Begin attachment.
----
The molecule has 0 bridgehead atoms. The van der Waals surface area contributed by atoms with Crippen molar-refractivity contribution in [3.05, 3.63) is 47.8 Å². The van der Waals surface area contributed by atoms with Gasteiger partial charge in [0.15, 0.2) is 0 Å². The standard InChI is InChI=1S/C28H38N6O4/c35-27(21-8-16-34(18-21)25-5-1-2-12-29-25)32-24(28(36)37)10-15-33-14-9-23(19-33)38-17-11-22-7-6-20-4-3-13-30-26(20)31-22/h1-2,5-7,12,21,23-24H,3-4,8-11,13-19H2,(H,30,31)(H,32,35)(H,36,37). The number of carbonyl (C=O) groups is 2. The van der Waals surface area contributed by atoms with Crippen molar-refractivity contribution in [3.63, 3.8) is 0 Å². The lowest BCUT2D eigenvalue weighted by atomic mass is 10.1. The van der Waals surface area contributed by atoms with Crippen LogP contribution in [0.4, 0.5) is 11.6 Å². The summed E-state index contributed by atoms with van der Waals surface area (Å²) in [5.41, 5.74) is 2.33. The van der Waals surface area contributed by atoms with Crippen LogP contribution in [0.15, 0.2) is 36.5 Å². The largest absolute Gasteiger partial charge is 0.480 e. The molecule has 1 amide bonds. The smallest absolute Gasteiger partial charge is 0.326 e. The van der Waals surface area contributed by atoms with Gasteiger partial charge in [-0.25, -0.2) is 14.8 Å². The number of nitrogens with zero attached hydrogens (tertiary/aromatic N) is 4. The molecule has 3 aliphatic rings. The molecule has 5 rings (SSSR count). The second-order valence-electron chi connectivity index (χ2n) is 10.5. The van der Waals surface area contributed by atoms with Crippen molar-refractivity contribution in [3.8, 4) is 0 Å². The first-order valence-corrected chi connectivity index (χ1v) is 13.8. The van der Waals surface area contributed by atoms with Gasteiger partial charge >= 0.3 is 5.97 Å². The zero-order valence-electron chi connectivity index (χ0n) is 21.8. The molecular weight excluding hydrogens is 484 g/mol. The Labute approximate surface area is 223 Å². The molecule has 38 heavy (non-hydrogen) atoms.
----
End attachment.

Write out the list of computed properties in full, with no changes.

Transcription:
The molecule has 0 bridgehead atoms. The van der Waals surface area contributed by atoms with Crippen molar-refractivity contribution in [3.05, 3.63) is 47.8 Å². The van der Waals surface area contributed by atoms with Gasteiger partial charge in [0.15, 0.2) is 0 Å². The standard InChI is InChI=1S/C28H38N6O4/c35-27(21-8-16-34(18-21)25-5-1-2-12-29-25)32-24(28(36)37)10-15-33-14-9-23(19-33)38-17-11-22-7-6-20-4-3-13-30-26(20)31-22/h1-2,5-7,12,21,23-24H,3-4,8-11,13-19H2,(H,30,31)(H,32,35)(H,36,37). The number of carbonyl (C=O) groups is 2. The van der Waals surface area contributed by atoms with Crippen molar-refractivity contribution in [3.63, 3.8) is 0 Å². The lowest BCUT2D eigenvalue weighted by atomic mass is 10.1. The van der Waals surface area contributed by atoms with Crippen LogP contribution in [0.4, 0.5) is 11.6 Å². The summed E-state index contributed by atoms with van der Waals surface area (Å²) in [5.41, 5.74) is 2.33. The van der Waals surface area contributed by atoms with Crippen LogP contribution in [0.15, 0.2) is 36.5 Å². The largest absolute Gasteiger partial charge is 0.480 e. The molecule has 1 amide bonds. The smallest absolute Gasteiger partial charge is 0.326 e. The van der Waals surface area contributed by atoms with Gasteiger partial charge in [-0.25, -0.2) is 14.8 Å². The number of nitrogens with zero attached hydrogens (tertiary/aromatic N) is 4. The molecule has 3 aliphatic rings. The molecule has 5 rings (SSSR count). The second-order valence-electron chi connectivity index (χ2n) is 10.5. The van der Waals surface area contributed by atoms with Crippen molar-refractivity contribution in [3.8, 4) is 0 Å². The first-order valence-corrected chi connectivity index (χ1v) is 13.8. The van der Waals surface area contributed by atoms with Gasteiger partial charge >= 0.3 is 5.97 Å². The zero-order valence-electron chi connectivity index (χ0n) is 21.8. The molecular weight excluding hydrogens is 484 g/mol. The Labute approximate surface area is 223 Å². The molecule has 38 heavy (non-hydrogen) atoms.